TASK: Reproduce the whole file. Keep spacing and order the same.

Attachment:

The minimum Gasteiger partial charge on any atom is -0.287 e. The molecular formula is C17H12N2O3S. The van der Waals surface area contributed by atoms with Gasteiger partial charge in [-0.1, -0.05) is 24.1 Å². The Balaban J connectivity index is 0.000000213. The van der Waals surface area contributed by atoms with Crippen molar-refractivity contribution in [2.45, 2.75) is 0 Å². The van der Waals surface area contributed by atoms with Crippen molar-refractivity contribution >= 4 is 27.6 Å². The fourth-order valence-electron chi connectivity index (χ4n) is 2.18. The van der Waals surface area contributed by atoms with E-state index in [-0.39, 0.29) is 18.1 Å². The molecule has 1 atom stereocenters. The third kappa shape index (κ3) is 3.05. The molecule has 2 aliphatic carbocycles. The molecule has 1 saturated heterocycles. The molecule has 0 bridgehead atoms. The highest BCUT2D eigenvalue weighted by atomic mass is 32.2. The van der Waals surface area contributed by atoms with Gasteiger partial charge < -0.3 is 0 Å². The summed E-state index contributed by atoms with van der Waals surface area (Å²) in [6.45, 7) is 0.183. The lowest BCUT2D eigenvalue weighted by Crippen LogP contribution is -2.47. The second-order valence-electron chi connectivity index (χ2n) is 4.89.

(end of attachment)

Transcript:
The minimum Gasteiger partial charge on any atom is -0.287 e. The molecular formula is C17H12N2O3S. The van der Waals surface area contributed by atoms with Gasteiger partial charge in [-0.1, -0.05) is 24.1 Å². The Balaban J connectivity index is 0.000000213. The van der Waals surface area contributed by atoms with Crippen molar-refractivity contribution in [2.45, 2.75) is 0 Å². The van der Waals surface area contributed by atoms with Crippen molar-refractivity contribution >= 4 is 27.6 Å². The fourth-order valence-electron chi connectivity index (χ4n) is 2.18. The van der Waals surface area contributed by atoms with E-state index in [-0.39, 0.29) is 18.1 Å². The molecule has 1 atom stereocenters. The third kappa shape index (κ3) is 3.05. The molecule has 2 aliphatic carbocycles. The molecule has 1 saturated heterocycles. The molecule has 0 bridgehead atoms. The highest BCUT2D eigenvalue weighted by atomic mass is 32.2. The van der Waals surface area contributed by atoms with Gasteiger partial charge < -0.3 is 0 Å². The summed E-state index contributed by atoms with van der Waals surface area (Å²) in [6.45, 7) is 0.183. The lowest BCUT2D eigenvalue weighted by Crippen LogP contribution is -2.47. The second-order valence-electron chi connectivity index (χ2n) is 4.89.